There is, of course, a tea seller. It’s a kid who you meet later again on the way down. He tells you he comes here every morning at 5:00 AM, stays for two hours selling tea, and then goes to school. At sunset, he takes his tea to Sunset Point to repeat the process. After that, study, dinner, sleep. Talking to him, you again feel uneasy about the fact that you can complain about having to wake up early to climb up and take pretty pictures of the sunrise.
Tl;dr: Hampi is a UNESCO world heritage site because of its temples. The sculptures, the intricacies in the architecture, and the general feel of the temples are themselves worth the visit to Hampi.
Hampi appears in the Hindu epic Ramayana as the kingdom of monkeys where Rama found Hanuman, a devout follower to go to the ends of the earth for him, and an army to fight his battles.
The lands of Hampi are peppered with stories from the Ramayana. Matanga hill, where we watched the sunrise in the previous section, is where Rama killed Vali. By the banks of the Tungabhadra river is the Kodandarama temple, where Rama crowned Sugreeva as the king of the monkeys. Of course, being the original home of Hanuman, there are also many temples dedicated to the mon the landscape.
The main temples in Hampi (by main, I mean the ones that show up on photos if you search for Hampi) are the Virupaksha temple and the Vithala temple. Inside the Virupaksha temple are Gods and monkeys (and monkey Gods) and priests and devout people and tourists. There is also an elephant that gets bathed in the river every morning at 8:30 AM.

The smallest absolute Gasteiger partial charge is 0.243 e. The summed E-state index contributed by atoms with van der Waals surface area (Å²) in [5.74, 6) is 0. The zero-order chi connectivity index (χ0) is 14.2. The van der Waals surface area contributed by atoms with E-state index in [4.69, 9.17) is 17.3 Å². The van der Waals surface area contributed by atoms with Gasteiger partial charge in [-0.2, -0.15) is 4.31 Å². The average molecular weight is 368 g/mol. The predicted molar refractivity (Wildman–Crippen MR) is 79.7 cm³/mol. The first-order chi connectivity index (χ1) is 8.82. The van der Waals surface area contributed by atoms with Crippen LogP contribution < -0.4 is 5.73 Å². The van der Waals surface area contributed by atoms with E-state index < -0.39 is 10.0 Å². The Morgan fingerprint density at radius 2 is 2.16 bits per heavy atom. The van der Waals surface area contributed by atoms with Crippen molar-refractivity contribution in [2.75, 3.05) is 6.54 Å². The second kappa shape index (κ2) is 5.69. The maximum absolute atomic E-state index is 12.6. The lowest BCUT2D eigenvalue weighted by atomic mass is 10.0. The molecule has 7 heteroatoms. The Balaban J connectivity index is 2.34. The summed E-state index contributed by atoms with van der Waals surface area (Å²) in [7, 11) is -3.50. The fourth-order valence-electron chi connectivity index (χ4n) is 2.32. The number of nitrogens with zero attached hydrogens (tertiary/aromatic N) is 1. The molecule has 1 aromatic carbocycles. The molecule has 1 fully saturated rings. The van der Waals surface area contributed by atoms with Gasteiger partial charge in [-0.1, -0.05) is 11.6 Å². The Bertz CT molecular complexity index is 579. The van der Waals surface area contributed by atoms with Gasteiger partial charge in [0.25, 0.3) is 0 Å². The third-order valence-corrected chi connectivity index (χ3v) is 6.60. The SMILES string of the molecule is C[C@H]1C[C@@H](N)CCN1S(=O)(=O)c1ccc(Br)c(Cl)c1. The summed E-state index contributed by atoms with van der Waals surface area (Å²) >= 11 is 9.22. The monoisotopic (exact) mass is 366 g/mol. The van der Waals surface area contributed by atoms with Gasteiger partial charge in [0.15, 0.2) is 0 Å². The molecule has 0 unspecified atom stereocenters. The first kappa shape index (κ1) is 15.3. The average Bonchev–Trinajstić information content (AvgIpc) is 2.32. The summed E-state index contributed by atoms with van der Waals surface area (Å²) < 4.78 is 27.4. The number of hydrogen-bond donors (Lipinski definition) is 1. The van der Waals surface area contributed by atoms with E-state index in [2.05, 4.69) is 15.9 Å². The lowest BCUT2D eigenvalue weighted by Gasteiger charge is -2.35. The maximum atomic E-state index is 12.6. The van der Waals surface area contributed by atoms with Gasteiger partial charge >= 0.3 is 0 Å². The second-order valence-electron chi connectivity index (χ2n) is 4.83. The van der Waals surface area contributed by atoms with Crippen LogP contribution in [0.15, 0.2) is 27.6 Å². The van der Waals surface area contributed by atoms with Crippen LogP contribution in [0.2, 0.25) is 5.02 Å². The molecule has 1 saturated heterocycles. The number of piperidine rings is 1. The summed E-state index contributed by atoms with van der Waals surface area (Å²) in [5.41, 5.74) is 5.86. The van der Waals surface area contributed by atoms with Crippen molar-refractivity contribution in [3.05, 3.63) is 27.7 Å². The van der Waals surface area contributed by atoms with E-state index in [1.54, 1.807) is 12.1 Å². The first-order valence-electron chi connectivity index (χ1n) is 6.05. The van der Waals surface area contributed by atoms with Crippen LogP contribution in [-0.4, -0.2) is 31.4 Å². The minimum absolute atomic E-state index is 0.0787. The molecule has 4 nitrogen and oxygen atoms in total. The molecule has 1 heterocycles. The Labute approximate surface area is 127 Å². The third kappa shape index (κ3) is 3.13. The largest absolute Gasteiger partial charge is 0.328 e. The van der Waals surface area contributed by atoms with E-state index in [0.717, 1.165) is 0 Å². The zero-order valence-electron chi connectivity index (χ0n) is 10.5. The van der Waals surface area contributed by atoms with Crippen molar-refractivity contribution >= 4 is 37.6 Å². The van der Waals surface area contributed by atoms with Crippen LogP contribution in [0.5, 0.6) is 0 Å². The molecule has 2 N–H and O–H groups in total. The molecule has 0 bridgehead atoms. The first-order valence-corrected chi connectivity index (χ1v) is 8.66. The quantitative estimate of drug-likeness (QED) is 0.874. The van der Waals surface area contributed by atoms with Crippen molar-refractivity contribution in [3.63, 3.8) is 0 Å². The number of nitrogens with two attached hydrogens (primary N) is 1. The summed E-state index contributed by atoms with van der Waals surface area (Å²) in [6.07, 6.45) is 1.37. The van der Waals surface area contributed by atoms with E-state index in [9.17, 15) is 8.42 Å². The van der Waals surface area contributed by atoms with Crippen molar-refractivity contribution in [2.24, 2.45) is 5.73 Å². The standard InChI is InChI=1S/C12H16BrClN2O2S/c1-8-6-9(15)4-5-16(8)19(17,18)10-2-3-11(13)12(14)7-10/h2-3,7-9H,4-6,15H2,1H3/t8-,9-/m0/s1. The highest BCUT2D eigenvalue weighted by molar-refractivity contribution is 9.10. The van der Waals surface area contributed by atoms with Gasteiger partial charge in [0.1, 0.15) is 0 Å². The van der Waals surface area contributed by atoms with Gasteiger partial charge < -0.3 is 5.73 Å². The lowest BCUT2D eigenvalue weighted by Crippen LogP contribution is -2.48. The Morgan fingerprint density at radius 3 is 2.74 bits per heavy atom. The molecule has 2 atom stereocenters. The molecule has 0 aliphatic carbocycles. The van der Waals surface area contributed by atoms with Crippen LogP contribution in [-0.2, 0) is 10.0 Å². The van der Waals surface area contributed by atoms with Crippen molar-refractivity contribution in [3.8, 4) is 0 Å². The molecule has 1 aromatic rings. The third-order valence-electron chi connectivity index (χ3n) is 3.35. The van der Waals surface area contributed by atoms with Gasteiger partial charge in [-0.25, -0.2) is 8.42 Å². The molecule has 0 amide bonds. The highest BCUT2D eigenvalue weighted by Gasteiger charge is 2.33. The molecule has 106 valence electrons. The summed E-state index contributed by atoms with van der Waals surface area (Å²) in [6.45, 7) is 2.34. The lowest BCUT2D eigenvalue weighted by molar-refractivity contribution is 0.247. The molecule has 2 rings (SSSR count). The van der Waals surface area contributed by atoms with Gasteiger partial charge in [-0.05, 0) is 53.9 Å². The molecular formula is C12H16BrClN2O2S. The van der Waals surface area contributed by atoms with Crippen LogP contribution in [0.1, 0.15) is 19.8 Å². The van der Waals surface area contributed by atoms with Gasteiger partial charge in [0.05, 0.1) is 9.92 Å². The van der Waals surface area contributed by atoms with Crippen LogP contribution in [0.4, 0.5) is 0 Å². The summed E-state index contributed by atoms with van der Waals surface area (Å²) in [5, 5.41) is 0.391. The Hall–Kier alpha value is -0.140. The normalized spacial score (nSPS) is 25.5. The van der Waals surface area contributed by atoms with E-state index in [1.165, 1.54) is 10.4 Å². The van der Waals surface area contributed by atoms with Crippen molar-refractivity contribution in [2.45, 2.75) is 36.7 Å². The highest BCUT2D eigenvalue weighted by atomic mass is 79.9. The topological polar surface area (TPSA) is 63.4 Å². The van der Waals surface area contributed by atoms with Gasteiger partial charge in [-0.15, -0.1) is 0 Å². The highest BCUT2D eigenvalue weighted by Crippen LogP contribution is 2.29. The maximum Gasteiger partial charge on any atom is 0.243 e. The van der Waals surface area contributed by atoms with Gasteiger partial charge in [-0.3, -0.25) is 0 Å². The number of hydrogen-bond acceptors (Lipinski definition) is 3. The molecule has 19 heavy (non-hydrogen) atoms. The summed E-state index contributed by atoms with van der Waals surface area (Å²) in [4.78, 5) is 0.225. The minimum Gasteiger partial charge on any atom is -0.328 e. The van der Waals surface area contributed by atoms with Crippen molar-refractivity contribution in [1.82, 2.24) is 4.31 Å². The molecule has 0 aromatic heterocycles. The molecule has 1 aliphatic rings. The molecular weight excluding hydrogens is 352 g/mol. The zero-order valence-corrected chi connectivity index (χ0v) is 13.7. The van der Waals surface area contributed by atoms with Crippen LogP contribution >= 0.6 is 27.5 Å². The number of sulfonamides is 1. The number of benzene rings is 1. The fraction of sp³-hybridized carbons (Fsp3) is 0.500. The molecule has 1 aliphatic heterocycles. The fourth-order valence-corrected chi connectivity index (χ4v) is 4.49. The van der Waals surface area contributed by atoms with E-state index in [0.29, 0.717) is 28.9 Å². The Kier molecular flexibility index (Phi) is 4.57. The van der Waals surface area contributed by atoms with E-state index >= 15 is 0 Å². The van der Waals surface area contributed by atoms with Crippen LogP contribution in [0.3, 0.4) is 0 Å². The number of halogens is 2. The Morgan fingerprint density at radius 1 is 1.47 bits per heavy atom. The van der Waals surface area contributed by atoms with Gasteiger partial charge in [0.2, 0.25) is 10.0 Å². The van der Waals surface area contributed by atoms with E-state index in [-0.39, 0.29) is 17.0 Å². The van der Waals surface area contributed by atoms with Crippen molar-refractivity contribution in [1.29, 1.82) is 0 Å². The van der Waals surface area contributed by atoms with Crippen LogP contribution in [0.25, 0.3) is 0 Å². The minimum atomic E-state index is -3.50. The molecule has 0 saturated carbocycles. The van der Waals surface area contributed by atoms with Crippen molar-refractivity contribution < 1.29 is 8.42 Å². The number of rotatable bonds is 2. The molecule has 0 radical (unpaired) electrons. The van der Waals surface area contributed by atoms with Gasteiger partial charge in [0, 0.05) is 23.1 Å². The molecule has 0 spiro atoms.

These temples, just like those in Belur and Halebeedu really showcase the creativity of the artisans and architects of the time. There are idols that face True West so that the sun shines on them directly twice a year on the equinoxes. There are pillars that when struck, play musical notes. There is a cart with a wheel that is free to move a bit, except it’s been cemented by the Archaeological Society of India because of too many meddling tourists.
Close to the Virupaksha temple is a big boulder (I want to call it hill, but I hesitate) and scattered on it are small shrines and temples that are a great place to go walk around during sunrise. One morning, I was too late to go to Matanga and ended up walking around these ruins on my own among the pillars and sculptures. Monkeys were lazily considering the openly defecating locals and me, while the sky went through its daily metamorphosis from dark to orange to bright, lighting up the ruins in a sequence of opportunities for photography.
Marriage and Coracle ride
The day I got to Hampi, I was quite tired and bored. So I was just sitting at a restaurant (The Shiva Moon cafe), eating mediocre Indian food and reading an unmemorable novel. I got to talking with Giri, the owner of the guest house and three travellers from France who had become his friends. Giri, was short, stout, and lively. He spoke with a great enthusiasm about everything. Within a few minutes, he had invited the french guys and me to his brother’s marriage in a nearby village.
So off we went in a bus with loud music blaring from speakers of poor quality. The marriage was a timid affair; both the girl and the boy looked too young to be going through what seemed like an ordeal for them. They looked bored of the incessant procession of guests congratulating them and giving them gifts. There was a band playing Kannada and Hindi songs without much energy as we ate our delicious lunch, which included among many other things, a spicy tangy chutney of green chillies. At some point, we visited a temple where the marriage was formalised by God. I asked around and found it extremely funny that not a single person knew which God the temple was dedicated to, but all of them folded their hands and prayed with great devotion.
The Frenchmen were the cause of many smiles and selfies. They were forced up on stage to give a bad rendition of Hotel California.